7. How will we know if we’re successful? Time and time again, a marketing plan is put in place and the desired end results are not known. I always want to know how we’re going to measure results, so that there is no guesswork as to whether we’ve succeeded. As the old saying goes, if you don’t know where you’re going, how are you going to get there? And if it can’t be measured, it’s not worth doing.

More Questions?

There are countless other questions that should get asked during an initial conversation with a marketing consultant, some of which are extensions of the questions listed above. We’d like to hear your thoughts. What are some of the other questions that you recommend being asked by Marketing Consultants?


About the Author

The Marketing Trenches blog provides thought leadership from actual marketing practitioners, not from professional thought leaders. Designed to help business leaders make more educated marketing decisions, our insights come directly from our experience in the trenches. You can find more from Right Source on Facebook, Twitter, LinkedIn and Google+.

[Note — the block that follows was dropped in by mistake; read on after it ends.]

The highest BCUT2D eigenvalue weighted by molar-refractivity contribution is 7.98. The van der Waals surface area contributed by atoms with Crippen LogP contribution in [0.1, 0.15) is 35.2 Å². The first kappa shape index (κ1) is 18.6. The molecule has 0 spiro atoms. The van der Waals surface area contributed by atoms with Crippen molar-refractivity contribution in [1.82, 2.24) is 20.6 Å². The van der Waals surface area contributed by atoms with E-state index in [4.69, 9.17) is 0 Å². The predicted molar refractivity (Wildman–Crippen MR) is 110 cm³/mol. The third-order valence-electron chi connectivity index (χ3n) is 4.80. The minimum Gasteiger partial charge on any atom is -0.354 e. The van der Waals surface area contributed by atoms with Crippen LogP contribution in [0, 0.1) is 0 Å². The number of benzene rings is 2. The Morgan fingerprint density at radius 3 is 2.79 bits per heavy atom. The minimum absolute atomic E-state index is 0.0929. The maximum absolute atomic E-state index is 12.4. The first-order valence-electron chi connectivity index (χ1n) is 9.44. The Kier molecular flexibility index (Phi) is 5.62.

• Jim Rafferty

    Excellent post, Michael.  I think the overarching point — and something that many companies fail to understand — is that really good marketing grows from a thorough understanding of your business.  Just as a good doctor (or a good salesperson) asks a lot of questions before arriving at a diagnosis, an effective consultant forces some introspection on the part of the business owner.  Well done.

    • Anonymous

      Thanks Jim! We practice what we preach at Right Source Marketing, and that is that business understanding comes before marketing strategy, and strategy should always come before tactics.

  • Brilliant questions Michael.

    I would ad one question from the other side of the success continuum…

    What could be the consequences of a total failure of this initiative? What could be the consequences for you personally?